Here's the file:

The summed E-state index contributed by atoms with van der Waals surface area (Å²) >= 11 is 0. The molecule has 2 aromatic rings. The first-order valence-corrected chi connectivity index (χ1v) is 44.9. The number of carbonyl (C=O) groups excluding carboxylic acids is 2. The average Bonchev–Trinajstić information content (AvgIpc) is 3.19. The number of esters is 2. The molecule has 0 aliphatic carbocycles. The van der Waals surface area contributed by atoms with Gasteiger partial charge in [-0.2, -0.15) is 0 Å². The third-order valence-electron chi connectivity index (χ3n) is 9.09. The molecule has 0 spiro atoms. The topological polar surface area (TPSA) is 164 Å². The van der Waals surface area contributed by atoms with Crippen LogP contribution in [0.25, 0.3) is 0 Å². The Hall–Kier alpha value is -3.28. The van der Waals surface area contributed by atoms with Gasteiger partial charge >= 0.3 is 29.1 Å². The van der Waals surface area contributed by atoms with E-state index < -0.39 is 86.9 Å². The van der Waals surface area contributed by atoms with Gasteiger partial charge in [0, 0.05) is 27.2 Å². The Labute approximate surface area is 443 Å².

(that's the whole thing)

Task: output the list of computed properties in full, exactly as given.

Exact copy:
The summed E-state index contributed by atoms with van der Waals surface area (Å²) >= 11 is 0. The molecule has 2 aromatic rings. The first-order valence-corrected chi connectivity index (χ1v) is 44.9. The number of carbonyl (C=O) groups excluding carboxylic acids is 2. The average Bonchev–Trinajstić information content (AvgIpc) is 3.19. The number of esters is 2. The molecule has 0 aliphatic carbocycles. The van der Waals surface area contributed by atoms with Gasteiger partial charge in [-0.2, -0.15) is 0 Å². The third-order valence-electron chi connectivity index (χ3n) is 9.09. The molecule has 0 spiro atoms. The topological polar surface area (TPSA) is 164 Å². The van der Waals surface area contributed by atoms with Crippen LogP contribution in [0.25, 0.3) is 0 Å². The Hall–Kier alpha value is -3.28. The van der Waals surface area contributed by atoms with Gasteiger partial charge >= 0.3 is 29.1 Å². The van der Waals surface area contributed by atoms with E-state index < -0.39 is 86.9 Å². The van der Waals surface area contributed by atoms with Gasteiger partial charge in [0, 0.05) is 27.2 Å². The Labute approximate surface area is 443 Å².